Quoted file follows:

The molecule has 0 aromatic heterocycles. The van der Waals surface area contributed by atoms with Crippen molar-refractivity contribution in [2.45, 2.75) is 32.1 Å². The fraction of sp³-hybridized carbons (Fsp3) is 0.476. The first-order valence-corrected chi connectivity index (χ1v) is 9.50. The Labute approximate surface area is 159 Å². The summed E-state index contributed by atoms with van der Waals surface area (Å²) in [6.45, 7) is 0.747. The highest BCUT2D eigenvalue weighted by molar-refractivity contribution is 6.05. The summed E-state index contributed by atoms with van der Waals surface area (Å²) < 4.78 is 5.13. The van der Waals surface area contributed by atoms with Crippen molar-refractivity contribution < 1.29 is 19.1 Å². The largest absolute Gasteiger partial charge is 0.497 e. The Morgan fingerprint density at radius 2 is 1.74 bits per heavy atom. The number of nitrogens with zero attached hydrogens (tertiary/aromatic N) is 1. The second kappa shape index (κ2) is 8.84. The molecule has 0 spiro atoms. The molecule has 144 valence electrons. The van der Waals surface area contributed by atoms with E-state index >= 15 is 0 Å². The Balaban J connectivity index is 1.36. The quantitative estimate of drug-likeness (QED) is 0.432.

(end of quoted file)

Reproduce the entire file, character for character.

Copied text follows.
The molecule has 0 aromatic heterocycles. The van der Waals surface area contributed by atoms with Crippen molar-refractivity contribution in [2.45, 2.75) is 32.1 Å². The fraction of sp³-hybridized carbons (Fsp3) is 0.476. The first-order valence-corrected chi connectivity index (χ1v) is 9.50. The Labute approximate surface area is 159 Å². The summed E-state index contributed by atoms with van der Waals surface area (Å²) in [6.45, 7) is 0.747. The highest BCUT2D eigenvalue weighted by molar-refractivity contribution is 6.05. The summed E-state index contributed by atoms with van der Waals surface area (Å²) < 4.78 is 5.13. The van der Waals surface area contributed by atoms with Crippen molar-refractivity contribution < 1.29 is 19.1 Å². The largest absolute Gasteiger partial charge is 0.497 e. The Morgan fingerprint density at radius 2 is 1.74 bits per heavy atom. The number of nitrogens with zero attached hydrogens (tertiary/aromatic N) is 1. The second kappa shape index (κ2) is 8.84. The molecule has 0 spiro atoms. The molecule has 144 valence electrons. The van der Waals surface area contributed by atoms with E-state index >= 15 is 0 Å². The Balaban J connectivity index is 1.36. The quantitative estimate of drug-likeness (QED) is 0.432.